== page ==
If your website was hit hard by the Google Penguin update, it’s important to try and get back in the rankings as fast as possible. Although recovering from algorithm changes is never easy, there is always something you can do to help gain back your momentum and remain popular and profitable.
For those who are unfamiliar, the Penguin update occurred on April 24 of this year and was designed to stop spam sites from ranking well on SERPs. Although websites are considered spam for several reasons, the main reason is low quality links on the site and low quality links linking back to the site. You can read learn more about the Penguin update and read stories from real people affected by the update here. Being able to understand what went wrong is the first step to helping bring your site back to life, and I think you will find that recovering from a Penguin attack is a bit less strenuous than recovering from a Panda attack.
1. Get rid of all unrelated links on your website.
If you have a sports blog and you have been accepting guest posts about business, chances are your site is filled with unrelated links. Make sure that going forward you only post related links on your site such as sports marketing, sporting event promotional items, etc. Spend your time trying to get rid of as many of these links as you can and then trying to build up more related links on your website. According to experts, at least 20 percent of all links on a website should be from related websites.
2. Only obtain backlinks by guest posting on relevant sites or by providing great content.
Many sites were also hit because they had a history of buying backlinks; therefore many spam-type websites are displaying links to your website. It is never a good idea to buy backlinks because these are almost always automated links that connect your website with spam-type websites. Talk with these sites and ask them to remove your links, and make sure going forward you are not buying backlinks, but earning them because of your quality content.
3. Try and get links to your site with different anchor texts.
Some site owners were hit by Penguin because they had hundreds of identical anchor texts pointing back to their site. This makes it look as though your links are potentially spam and not natural. If you’re targeting the keyword “web hosting,” try and use a variety of anchor texts—web hosting providers, web hosting companies, web hosting sites, etc.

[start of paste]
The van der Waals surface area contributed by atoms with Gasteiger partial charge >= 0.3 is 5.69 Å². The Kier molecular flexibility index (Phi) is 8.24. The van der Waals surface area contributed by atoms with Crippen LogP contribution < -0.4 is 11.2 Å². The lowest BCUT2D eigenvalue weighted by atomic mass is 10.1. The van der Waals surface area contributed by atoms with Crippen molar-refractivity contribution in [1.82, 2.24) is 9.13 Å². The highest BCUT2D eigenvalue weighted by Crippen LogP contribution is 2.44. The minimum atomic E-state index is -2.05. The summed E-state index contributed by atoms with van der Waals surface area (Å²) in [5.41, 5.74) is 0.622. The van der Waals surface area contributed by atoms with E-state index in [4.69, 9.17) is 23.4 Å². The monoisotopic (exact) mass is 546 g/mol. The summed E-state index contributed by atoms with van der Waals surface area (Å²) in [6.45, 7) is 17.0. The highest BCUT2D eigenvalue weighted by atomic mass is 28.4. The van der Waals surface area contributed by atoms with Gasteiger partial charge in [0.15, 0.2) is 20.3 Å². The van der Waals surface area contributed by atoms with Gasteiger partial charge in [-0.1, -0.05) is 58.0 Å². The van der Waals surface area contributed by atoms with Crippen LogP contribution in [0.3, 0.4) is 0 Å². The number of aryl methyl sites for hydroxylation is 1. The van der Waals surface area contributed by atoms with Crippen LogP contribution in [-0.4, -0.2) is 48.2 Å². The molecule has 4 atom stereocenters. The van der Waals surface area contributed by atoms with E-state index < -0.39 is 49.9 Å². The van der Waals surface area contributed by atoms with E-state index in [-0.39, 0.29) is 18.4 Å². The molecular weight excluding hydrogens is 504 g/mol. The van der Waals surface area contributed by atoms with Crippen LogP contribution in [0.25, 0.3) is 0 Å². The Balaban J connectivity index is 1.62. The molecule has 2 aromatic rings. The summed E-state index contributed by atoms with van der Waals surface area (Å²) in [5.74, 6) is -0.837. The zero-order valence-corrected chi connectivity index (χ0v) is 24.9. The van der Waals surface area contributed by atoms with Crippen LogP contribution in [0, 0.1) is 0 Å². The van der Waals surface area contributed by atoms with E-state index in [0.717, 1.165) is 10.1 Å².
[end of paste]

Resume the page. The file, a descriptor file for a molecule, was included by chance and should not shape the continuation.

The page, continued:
4. Keep the number of ads limited, and focus on navigation for your readers.
These are two things that spam sites simply don’t have correct, and Google is quickly catching on and trying to use this as an indicator of a spam site. It is extremely important that your site is designed for users and not search engines. Make sure it is easy to navigate from page to page (utilizing internal linking, install breadcrumbs, etc.) and it isn’t filled with ads. Consider talking with some of your readers about how you can improve their experience.
5. Try and include only contextual links.
If you have a lot of sponsored links on your website that are simply stuffed in your footers on in a sidebar, no matter how authoritative they may be, you may have been hit by Penguin. Google much prefers links that are within the body of content because content is what is ultimately valuable to most Google users. This helps ensure that the link is relevant.
One of the most important things to remember is that recovering from the Penguin update is a little bit different than recovering from a Panda update. Google used to ask websites to file requests when the site was hit by an update, but Google has made it clear that these requests won’t do anything for those trying to recover from the Penguin update. Simply make sure that you avoid black hat SEO tactics in addition to the suggestions listed above. All you have to do is clean up spam.
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